So, I approach this from an introspective fan’s point of view. Perhaps all of our arguments, from the Turnover Cultists to the Favre Apologists, from the Coaches-Fault to the Players-Fault, from the Cut-em-all-and-take-the-hit to the We-must-resign-Wahles…each of these are just symptoms, that benching Favre or cutting Sharper or going to a 3-4 defense or getting rid of Sherman won’t solve.

Sherman received high praise his first season for taking the boys on a bus to go bowling during training camp. It brought a sense of relaxation of comfort with the team. I’m sure he was pretty popular for a day or two, also.

With Sherman planted back in his position as coach, perhaps this is a good step towards building back that environment, where slackers like Antonio Freeman aren’t tolerated, where the W is the only stat worth caring about, where the Head Coach is the General leading you into battle, and everyone else falls into ranks and blindly battles for the cause. Bellichek falls into that category, for certain.

Perhaps Thompson is another step towards regaining this feeling. Perhaps Jim Bates will bring that discipline to the defensive side of the ball. You respect a guy more when you don’t feel he’s the “Coach’s Favorite Buddy”.

Obviously, there hasn’t been a sense of such synergy in Green Bay since the 60’s, when a bunch of good athletes got together and played blindly for a guy named Lombardi.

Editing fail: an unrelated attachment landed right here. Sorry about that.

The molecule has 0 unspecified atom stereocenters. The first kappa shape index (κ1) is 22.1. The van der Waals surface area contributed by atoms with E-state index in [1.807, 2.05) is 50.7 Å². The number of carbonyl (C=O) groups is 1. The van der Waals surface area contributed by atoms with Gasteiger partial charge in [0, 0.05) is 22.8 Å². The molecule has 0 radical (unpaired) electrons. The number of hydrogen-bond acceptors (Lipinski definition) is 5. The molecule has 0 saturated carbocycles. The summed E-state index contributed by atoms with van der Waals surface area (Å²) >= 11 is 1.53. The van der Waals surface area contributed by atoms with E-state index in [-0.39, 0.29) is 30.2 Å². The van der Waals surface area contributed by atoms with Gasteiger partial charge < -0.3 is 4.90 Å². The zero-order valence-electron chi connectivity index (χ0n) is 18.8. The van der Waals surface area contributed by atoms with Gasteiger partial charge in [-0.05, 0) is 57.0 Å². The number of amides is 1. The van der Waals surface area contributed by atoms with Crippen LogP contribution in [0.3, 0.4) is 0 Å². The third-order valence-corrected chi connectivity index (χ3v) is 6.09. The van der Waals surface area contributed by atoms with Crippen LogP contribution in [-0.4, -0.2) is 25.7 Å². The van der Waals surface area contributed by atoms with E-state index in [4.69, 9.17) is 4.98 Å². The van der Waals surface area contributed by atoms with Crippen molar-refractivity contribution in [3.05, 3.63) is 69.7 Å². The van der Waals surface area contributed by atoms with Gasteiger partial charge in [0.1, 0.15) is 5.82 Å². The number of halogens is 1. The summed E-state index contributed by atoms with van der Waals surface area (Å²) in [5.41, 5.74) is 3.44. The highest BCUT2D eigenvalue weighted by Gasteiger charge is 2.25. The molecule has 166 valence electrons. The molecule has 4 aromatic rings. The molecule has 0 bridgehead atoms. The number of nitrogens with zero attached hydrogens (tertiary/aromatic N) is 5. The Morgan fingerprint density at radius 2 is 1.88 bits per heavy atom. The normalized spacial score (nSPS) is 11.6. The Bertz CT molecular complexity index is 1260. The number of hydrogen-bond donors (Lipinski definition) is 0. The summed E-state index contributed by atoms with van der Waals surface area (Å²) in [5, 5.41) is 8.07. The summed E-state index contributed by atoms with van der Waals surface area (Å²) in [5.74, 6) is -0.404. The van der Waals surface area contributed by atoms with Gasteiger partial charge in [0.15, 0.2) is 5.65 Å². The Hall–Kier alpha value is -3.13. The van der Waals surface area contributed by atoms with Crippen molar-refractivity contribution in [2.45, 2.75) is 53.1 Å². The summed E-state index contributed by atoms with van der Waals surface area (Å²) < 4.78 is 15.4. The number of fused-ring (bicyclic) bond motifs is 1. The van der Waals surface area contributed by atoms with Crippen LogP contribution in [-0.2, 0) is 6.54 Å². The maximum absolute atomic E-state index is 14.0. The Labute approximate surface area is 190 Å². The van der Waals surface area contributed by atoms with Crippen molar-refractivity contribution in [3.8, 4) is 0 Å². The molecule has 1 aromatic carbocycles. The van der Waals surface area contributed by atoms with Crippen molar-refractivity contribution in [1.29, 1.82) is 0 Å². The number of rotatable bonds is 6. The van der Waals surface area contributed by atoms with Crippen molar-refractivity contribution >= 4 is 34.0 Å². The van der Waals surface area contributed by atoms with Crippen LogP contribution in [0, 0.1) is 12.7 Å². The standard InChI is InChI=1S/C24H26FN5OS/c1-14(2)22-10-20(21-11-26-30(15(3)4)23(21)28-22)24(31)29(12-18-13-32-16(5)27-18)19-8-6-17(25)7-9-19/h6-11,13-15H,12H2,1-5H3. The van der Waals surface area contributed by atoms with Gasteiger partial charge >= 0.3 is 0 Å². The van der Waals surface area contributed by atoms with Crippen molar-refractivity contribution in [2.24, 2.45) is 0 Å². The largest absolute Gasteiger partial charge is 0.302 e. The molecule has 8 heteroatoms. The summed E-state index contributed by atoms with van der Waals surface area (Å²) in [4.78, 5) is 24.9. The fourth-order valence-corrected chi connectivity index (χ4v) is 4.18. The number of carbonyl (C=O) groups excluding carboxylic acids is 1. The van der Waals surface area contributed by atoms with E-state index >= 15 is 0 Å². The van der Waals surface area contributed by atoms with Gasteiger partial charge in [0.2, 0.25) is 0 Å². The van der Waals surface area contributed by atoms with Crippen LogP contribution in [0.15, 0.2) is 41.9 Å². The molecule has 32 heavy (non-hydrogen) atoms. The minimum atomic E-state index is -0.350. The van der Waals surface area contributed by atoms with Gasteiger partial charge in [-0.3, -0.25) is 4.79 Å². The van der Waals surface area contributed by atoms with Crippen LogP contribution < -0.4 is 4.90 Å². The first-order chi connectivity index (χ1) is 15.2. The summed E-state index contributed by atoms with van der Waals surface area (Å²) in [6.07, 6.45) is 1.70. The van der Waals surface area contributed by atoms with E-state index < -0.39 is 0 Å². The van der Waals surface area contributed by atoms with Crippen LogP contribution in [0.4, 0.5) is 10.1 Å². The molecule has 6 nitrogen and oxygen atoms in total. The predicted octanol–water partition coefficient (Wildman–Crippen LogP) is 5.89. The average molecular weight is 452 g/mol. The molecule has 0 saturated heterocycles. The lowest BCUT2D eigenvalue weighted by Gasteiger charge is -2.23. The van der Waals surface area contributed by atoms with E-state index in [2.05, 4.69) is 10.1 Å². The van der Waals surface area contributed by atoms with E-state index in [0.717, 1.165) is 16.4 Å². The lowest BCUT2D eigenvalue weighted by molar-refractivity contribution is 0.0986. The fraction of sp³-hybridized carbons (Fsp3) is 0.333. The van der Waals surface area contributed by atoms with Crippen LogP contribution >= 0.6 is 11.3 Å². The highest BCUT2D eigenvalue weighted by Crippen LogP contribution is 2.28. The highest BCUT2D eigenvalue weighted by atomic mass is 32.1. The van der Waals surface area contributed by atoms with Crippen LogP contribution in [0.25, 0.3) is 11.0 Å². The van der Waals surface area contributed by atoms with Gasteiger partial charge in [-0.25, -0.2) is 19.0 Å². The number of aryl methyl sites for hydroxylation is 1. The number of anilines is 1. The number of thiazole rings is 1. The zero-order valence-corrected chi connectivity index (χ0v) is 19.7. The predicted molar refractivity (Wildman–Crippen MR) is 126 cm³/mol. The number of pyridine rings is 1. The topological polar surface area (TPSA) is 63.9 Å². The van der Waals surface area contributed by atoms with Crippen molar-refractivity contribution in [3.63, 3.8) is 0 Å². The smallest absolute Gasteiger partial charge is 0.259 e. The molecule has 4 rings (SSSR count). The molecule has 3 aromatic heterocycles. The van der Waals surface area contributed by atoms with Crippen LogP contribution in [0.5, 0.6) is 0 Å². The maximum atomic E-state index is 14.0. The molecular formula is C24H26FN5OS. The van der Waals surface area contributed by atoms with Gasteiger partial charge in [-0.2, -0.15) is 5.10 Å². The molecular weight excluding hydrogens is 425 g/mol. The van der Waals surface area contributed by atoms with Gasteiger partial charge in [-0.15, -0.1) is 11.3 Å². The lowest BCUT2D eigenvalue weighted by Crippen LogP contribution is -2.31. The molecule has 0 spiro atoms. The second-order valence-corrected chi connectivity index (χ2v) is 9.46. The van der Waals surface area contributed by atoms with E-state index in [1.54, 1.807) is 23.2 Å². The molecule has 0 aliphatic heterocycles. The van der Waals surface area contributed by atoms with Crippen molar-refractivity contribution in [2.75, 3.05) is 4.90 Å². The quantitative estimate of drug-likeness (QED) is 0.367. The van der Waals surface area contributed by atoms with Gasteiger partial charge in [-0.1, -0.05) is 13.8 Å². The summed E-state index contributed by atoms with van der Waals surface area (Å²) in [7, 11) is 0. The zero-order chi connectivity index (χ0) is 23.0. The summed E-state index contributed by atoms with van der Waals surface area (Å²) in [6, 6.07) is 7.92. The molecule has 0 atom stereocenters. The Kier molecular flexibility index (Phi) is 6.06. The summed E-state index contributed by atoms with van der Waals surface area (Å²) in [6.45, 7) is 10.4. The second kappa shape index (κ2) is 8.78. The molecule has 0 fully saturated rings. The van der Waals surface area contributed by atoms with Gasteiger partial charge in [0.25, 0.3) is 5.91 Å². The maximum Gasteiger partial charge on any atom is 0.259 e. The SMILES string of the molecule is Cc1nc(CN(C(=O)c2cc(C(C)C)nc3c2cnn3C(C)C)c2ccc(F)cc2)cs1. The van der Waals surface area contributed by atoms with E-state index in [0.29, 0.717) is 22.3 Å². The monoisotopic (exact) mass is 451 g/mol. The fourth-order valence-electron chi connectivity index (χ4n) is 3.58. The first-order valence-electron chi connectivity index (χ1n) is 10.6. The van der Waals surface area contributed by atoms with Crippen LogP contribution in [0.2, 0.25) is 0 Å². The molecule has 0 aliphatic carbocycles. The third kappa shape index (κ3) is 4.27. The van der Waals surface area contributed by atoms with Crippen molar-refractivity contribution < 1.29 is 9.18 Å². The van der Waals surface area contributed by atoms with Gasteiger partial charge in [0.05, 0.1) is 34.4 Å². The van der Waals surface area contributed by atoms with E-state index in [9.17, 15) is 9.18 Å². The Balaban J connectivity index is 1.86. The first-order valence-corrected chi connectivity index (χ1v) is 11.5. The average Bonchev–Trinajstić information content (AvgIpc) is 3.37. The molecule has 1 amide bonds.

There are many symptoms that need to be treated: deciding who to resign, deciding what schemes to implement, planning for a quality draft.

But a lately-much-maligned GM by the name of Ron Wolf walked into Green Bay in 1991, looked at the roster, and said there weren’t many players here than would still be here a couple years from then. And he was right. Only a couple of guys like Butler, Jacke, and West remained Packers when they won the Super Bowl.

Wolf established an attitude of “You’re only here as long as it takes us to find someone better to replace you”, and the players jumped on board. They knew who was in charge, and trusted that direction.

Some may suggest that Mike Holmgren was a part of that philosophy, until perhaps his own ego got in the way following the Super Bowl victory. Such, also, will eventually happen to today’s Patriots.

But for now, the Patriots have written up a blueprint with no directions, a pattern to follow with nothing to prove it except their record. Dynasty talk aside, they are the ONLY team in the new era of free agency to have consistent, lasting success.

But it isn’t the schemes. It isn’t having a marquee player at every position. It isn’t doing a personalized dance in the end zone.

It’s introducing yourself as a team. It’s playing defensive back when you’re a wide receiver, and enjoying it. It’s standing up for your teammates, instead of standing around when your lineman is cheap-shot, and only having the coach actually go get in that player’s grill after the game.

The Packers finished the season as a bunch of individuals, with their fingers pointed at each other. The Patriots finished as a team, with their fingers pointed in the air.

Where’s your finger?